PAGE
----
And if the store isn’t open when a customer calls? “You can leave a message and you can leave an order,” Tom says. “But be sure and leave a number because we’re going to call you back.”
On Cooking, Eating, and the Future
So how do you cook a country ham? The key, Tom explains, is to soak it first. He recommends soaking his hams overnight. You can start them in warm water, but there’s no need for the water to stay warm and it certainly shouldn’t be hot. After the ham is finished soaking, you should give it a good scrubbing to remove any remaining cure from the skin.
After scrubbing, it’s time to cook. Start by placing the ham in a stovetop-safe pot and covering it with water. Bring the water to a rolling boil, then bring it back down to a simmer and cook for about two and a half hours. The goal, according to the federal government, is for the ham to reach an internal temperature of 160°. Tom, however, is adamant that this temperature is too hot and makes the meat tough. He recommends 140°.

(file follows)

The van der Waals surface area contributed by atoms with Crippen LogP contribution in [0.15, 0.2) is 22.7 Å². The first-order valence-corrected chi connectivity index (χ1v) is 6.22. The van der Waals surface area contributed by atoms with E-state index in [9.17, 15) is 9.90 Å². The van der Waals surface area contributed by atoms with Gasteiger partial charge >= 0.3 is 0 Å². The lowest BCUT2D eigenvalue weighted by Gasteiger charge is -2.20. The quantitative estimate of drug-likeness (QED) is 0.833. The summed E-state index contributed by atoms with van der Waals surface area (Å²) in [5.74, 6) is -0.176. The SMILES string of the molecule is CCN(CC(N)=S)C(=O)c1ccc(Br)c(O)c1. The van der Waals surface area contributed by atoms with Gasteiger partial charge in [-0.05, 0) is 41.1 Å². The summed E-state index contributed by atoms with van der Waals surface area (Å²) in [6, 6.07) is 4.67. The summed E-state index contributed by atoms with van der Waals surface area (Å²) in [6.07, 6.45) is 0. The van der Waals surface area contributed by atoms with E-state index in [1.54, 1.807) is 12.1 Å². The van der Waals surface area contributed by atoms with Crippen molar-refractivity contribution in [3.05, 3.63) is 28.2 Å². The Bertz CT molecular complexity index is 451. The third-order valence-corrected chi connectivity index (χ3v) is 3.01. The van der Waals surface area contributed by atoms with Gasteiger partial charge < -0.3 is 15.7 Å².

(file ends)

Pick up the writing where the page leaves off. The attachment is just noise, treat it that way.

Once the ham is cooked, it should be removed from the water and cooled to room temperature. It can be trimmed at this point. This is also the point at which some people choose to apply some sort of brown sugar paste or other flavoring to the ham’s skin. Others choose to place it in a hot oven for another 10 or 15 minutes to get a good sear on the skin. Tom dismisses those practices as mere “prettying up,” cosmetic attempts to make the ham look good for a dinner table. “The taste is all there,” he says. No such prettying is required.
If all of this sounds like too much trouble, no worries—Tom does sell pre-cooked hams in the store. If you give him about 15 minutes when you order, he’ll even slice it for you. “Country ham needs to be sliced real thin,” he says. “More country ham is not necessarily better.” This is especially true, he informs me, when it comes to pairing that ham with good country biscuits.